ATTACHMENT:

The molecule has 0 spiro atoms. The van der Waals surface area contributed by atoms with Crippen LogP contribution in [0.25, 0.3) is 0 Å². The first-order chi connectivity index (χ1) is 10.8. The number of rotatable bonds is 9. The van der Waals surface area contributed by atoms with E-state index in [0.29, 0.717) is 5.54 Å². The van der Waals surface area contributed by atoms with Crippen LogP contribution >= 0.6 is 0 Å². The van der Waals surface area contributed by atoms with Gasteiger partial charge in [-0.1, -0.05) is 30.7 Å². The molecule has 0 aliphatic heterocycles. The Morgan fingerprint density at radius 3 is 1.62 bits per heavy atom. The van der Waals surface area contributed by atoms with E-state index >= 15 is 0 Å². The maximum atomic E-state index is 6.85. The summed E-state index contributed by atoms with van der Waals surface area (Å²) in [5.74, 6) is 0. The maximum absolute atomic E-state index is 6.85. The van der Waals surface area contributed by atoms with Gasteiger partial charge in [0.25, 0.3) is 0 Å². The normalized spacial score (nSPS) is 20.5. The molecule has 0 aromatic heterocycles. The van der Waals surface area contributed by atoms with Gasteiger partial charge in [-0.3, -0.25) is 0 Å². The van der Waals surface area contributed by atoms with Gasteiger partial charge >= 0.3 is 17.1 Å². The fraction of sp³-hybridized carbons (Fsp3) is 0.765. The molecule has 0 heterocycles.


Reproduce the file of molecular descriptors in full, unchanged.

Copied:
The molecule has 0 spiro atoms. The van der Waals surface area contributed by atoms with Crippen LogP contribution in [0.25, 0.3) is 0 Å². The first-order chi connectivity index (χ1) is 10.8. The number of rotatable bonds is 9. The van der Waals surface area contributed by atoms with E-state index in [0.29, 0.717) is 5.54 Å². The van der Waals surface area contributed by atoms with Crippen LogP contribution >= 0.6 is 0 Å². The van der Waals surface area contributed by atoms with Gasteiger partial charge in [-0.1, -0.05) is 30.7 Å². The molecule has 0 aliphatic heterocycles. The Morgan fingerprint density at radius 3 is 1.62 bits per heavy atom. The van der Waals surface area contributed by atoms with E-state index >= 15 is 0 Å². The maximum atomic E-state index is 6.85. The summed E-state index contributed by atoms with van der Waals surface area (Å²) in [5.74, 6) is 0. The maximum absolute atomic E-state index is 6.85. The van der Waals surface area contributed by atoms with Gasteiger partial charge in [0.25, 0.3) is 0 Å². The normalized spacial score (nSPS) is 20.5. The molecule has 0 aromatic heterocycles. The van der Waals surface area contributed by atoms with Gasteiger partial charge in [-0.3, -0.25) is 0 Å². The van der Waals surface area contributed by atoms with Gasteiger partial charge >= 0.3 is 17.1 Å². The fraction of sp³-hybridized carbons (Fsp3) is 0.765. The molecule has 0 heterocycles.